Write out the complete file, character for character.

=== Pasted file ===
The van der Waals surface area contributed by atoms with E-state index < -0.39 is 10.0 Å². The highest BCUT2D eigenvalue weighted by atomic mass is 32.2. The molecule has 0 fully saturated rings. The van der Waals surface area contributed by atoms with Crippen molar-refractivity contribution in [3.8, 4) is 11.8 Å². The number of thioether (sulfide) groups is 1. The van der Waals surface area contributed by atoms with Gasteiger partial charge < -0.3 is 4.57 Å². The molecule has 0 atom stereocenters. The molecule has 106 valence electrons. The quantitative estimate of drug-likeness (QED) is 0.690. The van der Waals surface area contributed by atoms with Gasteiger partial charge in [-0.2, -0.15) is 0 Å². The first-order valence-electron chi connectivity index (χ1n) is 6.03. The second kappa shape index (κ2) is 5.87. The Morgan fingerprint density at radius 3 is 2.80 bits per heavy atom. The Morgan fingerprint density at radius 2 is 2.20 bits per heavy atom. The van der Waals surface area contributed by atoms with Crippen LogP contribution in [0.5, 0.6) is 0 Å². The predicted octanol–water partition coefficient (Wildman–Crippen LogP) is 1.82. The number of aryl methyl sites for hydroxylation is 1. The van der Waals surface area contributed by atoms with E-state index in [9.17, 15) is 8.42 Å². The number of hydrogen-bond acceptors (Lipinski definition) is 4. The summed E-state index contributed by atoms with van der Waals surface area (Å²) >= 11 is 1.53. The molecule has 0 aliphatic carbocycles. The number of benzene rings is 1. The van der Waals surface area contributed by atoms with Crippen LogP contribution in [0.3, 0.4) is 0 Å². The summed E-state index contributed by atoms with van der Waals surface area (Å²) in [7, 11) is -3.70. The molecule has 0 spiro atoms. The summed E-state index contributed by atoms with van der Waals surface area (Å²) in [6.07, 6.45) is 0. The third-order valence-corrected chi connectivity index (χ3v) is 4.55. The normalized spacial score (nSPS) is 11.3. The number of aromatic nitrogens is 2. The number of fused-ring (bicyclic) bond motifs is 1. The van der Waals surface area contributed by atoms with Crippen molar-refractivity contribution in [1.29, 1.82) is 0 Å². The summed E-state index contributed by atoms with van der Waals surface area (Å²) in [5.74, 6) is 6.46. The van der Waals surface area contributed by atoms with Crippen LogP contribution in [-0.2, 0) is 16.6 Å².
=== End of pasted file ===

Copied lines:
The van der Waals surface area contributed by atoms with E-state index < -0.39 is 10.0 Å². The highest BCUT2D eigenvalue weighted by atomic mass is 32.2. The molecule has 0 fully saturated rings. The van der Waals surface area contributed by atoms with Crippen molar-refractivity contribution in [3.8, 4) is 11.8 Å². The number of thioether (sulfide) groups is 1. The van der Waals surface area contributed by atoms with Gasteiger partial charge < -0.3 is 4.57 Å². The molecule has 0 atom stereocenters. The molecule has 106 valence electrons. The quantitative estimate of drug-likeness (QED) is 0.690. The van der Waals surface area contributed by atoms with Gasteiger partial charge in [-0.2, -0.15) is 0 Å². The first-order valence-electron chi connectivity index (χ1n) is 6.03. The second kappa shape index (κ2) is 5.87. The Morgan fingerprint density at radius 3 is 2.80 bits per heavy atom. The Morgan fingerprint density at radius 2 is 2.20 bits per heavy atom. The van der Waals surface area contributed by atoms with Crippen LogP contribution in [0.5, 0.6) is 0 Å². The predicted octanol–water partition coefficient (Wildman–Crippen LogP) is 1.82. The number of aryl methyl sites for hydroxylation is 1. The van der Waals surface area contributed by atoms with E-state index in [9.17, 15) is 8.42 Å². The number of hydrogen-bond acceptors (Lipinski definition) is 4. The summed E-state index contributed by atoms with van der Waals surface area (Å²) >= 11 is 1.53. The molecule has 0 aliphatic carbocycles. The number of benzene rings is 1. The van der Waals surface area contributed by atoms with Crippen LogP contribution in [0.3, 0.4) is 0 Å². The summed E-state index contributed by atoms with van der Waals surface area (Å²) in [7, 11) is -3.70. The molecule has 0 spiro atoms. The summed E-state index contributed by atoms with van der Waals surface area (Å²) in [6.07, 6.45) is 0. The third-order valence-corrected chi connectivity index (χ3v) is 4.55. The normalized spacial score (nSPS) is 11.3. The number of aromatic nitrogens is 2. The number of fused-ring (bicyclic) bond motifs is 1. The van der Waals surface area contributed by atoms with Crippen molar-refractivity contribution in [1.29, 1.82) is 0 Å². The summed E-state index contributed by atoms with van der Waals surface area (Å²) in [5.74, 6) is 6.46. The van der Waals surface area contributed by atoms with Crippen LogP contribution in [-0.2, 0) is 16.6 Å².